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Child Life Specialist Erin Behen

Child Life Specialist Erin Behen

Challenging life events, such as cancer, are difficult for anyone, but imagine being a child facing the uncertainty, pain, uncomfortable procedures and scary prognoses that can be part of a cancer diagnosis. That’s where Erin Behen, MS, CLSS comes in, SCCA Proton Therapy Center’s Child Life Specialist. 

A Child Life Specialist is the person who works with children to develop coping mechanisms, discuss treatments, and help parents figure out the best ways to support their children during treatment. The goal of a Child Life Specialist is to help a child develop as normally as possible, and recover from trauma as quickly as possible.

Erin spends two days a week at the Center. A typical day includes helping caregivers decide whether a child requires sedation, and if so, preparing the child for it; playing with kids to open up communication and answer questions; giving children choices and a voice in their treatment; and helping them get accustomed to the equipment, processes and side effects.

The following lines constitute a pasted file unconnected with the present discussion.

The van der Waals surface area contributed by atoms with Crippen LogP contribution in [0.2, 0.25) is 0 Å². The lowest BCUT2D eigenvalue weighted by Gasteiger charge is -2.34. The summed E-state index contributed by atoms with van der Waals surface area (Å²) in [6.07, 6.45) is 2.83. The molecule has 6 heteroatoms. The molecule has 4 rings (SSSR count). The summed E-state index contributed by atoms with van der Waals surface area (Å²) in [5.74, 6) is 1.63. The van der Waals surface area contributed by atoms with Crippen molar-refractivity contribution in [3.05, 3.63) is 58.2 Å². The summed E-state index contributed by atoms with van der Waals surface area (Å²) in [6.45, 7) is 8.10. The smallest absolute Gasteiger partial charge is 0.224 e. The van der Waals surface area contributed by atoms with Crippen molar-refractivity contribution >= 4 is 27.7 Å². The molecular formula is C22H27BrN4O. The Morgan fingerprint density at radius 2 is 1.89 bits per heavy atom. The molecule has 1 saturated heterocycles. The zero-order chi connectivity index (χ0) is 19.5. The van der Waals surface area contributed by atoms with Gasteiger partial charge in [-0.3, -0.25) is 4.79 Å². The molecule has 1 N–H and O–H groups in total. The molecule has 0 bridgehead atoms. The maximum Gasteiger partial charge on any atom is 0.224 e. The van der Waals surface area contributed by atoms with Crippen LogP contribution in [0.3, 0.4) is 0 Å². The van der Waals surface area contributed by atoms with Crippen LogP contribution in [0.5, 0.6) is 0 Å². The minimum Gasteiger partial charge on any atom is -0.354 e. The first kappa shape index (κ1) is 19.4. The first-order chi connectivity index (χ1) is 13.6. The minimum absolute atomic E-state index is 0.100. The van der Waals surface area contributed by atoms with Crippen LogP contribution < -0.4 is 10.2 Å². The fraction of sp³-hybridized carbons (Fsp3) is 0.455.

For example, if a child requires sedation through a port, Erin will give them a stuffed animal with a port and they can take it home and practice on the toy. They will talk about whether it will hurt, and if it will, what they can do about it. And they’ll devise strategies for getting “back to baseline,” that is, returning as soon as possible to being a normal kid. 

“Play is the language of children,” says Erin. “We play with them to get them to open up and talk to us.  We answer all their questions, truthfully, in an age-appropriate way.  And we give them options so they feel in control.  When they trust you and have some control, they can handle a lot.”

Erin knew she wanted to be a Child Life Specialist since she first heard about the role when she was 17.  “I called up UW and said, ‘What do I need to do to become this?’ That’s how I picked my major (psychology) and then I went on to receive two Masters, one in child development, and one in Child Life.”

Erin helps the parents just as much as the kids. “One mother came to me all freaked out and said, ‘My five-year-old asked me if the tumor will kill her. Did I say the right thing?’ I took the child to a play room, and we played together and I asked her about what she had asked her mother, and how her mother had answered, which was that her tumor is treatable. That was a great answer, and I was able to reassure the mother that the communication had gone well.” 

Erin loves her job because she is always doing something different, and gets great joy from working with both the children and their parents. She can spend real time with each family, so they know she is there for them. “I learn so much from the children, and they can bounce back from procedures faster than adults can. It’s a privilege to work with them.”